Horror Show: Watching Shia LaBeouf Watch All His Movies

Shia LeBeouf
Shia LaBeouf watches himself on screen at New York City's Angelika Film Center. #ALLMYMOVIES

As you read this, Shia LaBeouf is probably still in there, watching himself on screen. If it's Wednesday afternoon, he might be in the middle of Transformers or Surf's Up; if it's Thursday morning, he's closing in on his career as a child star, maybe with The Even Stevens Movie, which screens at 10:20 a.m. LaBeouf has appeared in 29 movies, the most recent of which, Man Down, was screened Tuesday at noon.

The 29-year-old actor is watching all of his films, in reverse chronological order, without interruption, and he has invited you to join him. He's sitting on the aisle of the fifth row of New York City's Angelika Film Center. Around him are 55 to 60 other people, watching silently in the dark like they would during any normal trip to the theater that didn't feature the film's star sitting a few feet away. In front of LaBeouf, in the fourth row, a camera is trained on his face, watching him watch himself. You can view a live feed of what that camera is recording online, right now, at the #AllMyMovies website.

I was one of the people who made the trip to watch him in the theater. When I arrived Tuesday afternoon, there were about 20 people waiting to get into the packed house. Most of them were students in their early 20s, and none of them said they were big fans of LaBeouf. They were only curious, which is how most people approach the actor's colorful, often volatile career as a celebrity. People watch him the way they watch NASCAR races. There's an expectation that something bad might happen, and though no one would wish it to happen, when it does—the huge, flaming, multicar wreck—it's thoroughly satisfying. As long as no one gets hurt, of course.

LaBeouf has crashed before. And been hurt before. The Internet rejoiced when he was arrested outside of a performance of Cabaret in the summer of 2014, and was delighted when he put himself up on display as an art exhibit in Los Angeles earlier that year. Some of the curious people in line at the Angelika were aware of his antics and came down for the chance to be a part of his latest stunt, just in case something were to happen. Others worked down the block and decided to come by only because it was close to their building. One 19-year-old came because he had just moved to New York for college and this seemed like a very "New York" thing to do. "He's cracked out," the student said of LaBeouf.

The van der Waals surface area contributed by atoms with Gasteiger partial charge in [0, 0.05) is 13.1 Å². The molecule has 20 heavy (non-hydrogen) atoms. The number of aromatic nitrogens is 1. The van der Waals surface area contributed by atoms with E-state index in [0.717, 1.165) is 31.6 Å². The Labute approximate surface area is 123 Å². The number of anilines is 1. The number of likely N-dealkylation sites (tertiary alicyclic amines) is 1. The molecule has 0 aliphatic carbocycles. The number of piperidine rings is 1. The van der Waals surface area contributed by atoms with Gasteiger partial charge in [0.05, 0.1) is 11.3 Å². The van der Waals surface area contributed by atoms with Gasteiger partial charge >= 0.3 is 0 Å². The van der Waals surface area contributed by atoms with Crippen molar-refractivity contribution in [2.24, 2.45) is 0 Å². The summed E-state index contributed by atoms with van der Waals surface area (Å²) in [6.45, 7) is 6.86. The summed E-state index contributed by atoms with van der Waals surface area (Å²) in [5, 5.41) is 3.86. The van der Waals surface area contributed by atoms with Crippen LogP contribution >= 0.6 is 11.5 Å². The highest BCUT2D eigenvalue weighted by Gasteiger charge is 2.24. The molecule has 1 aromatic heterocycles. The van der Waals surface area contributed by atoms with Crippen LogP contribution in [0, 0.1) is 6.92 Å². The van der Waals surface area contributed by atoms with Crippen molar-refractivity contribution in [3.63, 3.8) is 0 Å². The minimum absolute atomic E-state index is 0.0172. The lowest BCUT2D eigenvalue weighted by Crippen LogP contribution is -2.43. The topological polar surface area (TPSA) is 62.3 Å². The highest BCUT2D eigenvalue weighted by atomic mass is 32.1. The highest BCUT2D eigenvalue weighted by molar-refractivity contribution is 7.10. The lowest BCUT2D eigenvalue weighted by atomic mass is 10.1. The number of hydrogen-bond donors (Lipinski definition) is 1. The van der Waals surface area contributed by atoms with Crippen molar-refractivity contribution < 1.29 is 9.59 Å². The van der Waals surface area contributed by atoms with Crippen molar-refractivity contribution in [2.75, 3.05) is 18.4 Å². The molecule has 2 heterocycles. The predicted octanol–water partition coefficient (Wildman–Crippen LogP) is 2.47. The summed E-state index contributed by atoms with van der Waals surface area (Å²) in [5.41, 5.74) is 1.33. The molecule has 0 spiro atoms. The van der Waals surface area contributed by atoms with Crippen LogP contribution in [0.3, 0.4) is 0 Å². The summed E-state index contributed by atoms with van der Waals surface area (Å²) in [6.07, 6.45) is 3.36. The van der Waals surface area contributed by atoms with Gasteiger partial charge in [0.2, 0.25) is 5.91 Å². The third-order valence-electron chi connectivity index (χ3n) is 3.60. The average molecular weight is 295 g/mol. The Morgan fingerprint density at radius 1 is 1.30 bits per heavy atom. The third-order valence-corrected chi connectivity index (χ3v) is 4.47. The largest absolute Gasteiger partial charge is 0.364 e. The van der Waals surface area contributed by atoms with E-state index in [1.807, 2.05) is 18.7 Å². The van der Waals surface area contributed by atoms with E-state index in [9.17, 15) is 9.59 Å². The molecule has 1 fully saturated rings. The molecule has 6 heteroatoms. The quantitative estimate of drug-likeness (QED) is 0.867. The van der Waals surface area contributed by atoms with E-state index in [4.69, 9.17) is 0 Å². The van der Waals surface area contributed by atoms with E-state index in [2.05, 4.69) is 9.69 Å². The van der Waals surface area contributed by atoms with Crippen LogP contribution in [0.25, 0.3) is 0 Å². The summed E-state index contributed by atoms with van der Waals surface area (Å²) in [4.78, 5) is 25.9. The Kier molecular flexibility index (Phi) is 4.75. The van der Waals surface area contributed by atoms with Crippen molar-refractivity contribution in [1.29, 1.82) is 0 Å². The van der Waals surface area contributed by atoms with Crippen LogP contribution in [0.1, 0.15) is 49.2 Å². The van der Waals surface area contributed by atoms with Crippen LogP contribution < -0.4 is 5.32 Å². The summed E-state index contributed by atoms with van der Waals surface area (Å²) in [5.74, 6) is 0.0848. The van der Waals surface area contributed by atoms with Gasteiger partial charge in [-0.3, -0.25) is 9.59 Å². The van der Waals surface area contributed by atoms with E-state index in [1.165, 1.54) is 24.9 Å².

Mostly, though, the event was simply something interesting to do, just as it was for LaBeouf. He has been famous since he was 10 years old and is probably—and understandably—a little bored with his celebrity. It's all he has ever known, and because it's something he cannot escape—even with a brown paper bag over his head—he's decided to toy with the people whose attention has imprisoned him. #AllMyMovies is a way to mock that attention, which has to be satisfying. And yes, it's possible he is seeking some sort of strange catharsis that might come after watching his entire career rewound before his eyes, but LaBeouf could very well be numb to himself. The event felt designed to allow people to imagine the effect it would have on LaBeouf, rather than for it to actually elicit any real change in how the actor perceives himself.

In the end—of my LaBeouf experience, anyway—there was nothing controversial about #AllMyMovies. If anything, it was charming. As I was let in and descended the escalator to the theater just in time for Nymphomaniac, Volume 1, LaBeouf dashed in front me into the theater with a box of Sour Patch Kids. Inside, he sat attentive and engaged. He often laughed at lines of dialogue that weren't particularly funny, and I wondered what behind-the-scenes significance these onscreen moments may have held for those involved in the film's production. If someone needed to get to their seat on the other side of him, he'd draw his knees to the side so they could squeeze through. It was very casual. We were just hanging out and watching movies with Shia LaBeouf. NBD. He was in his element as the center of attention, his face on the screen and a camera pointed at his face, and the rest of us were in our element as moviegoers, as noncelebrities. Not a bad way to spend a Tuesday afternoon.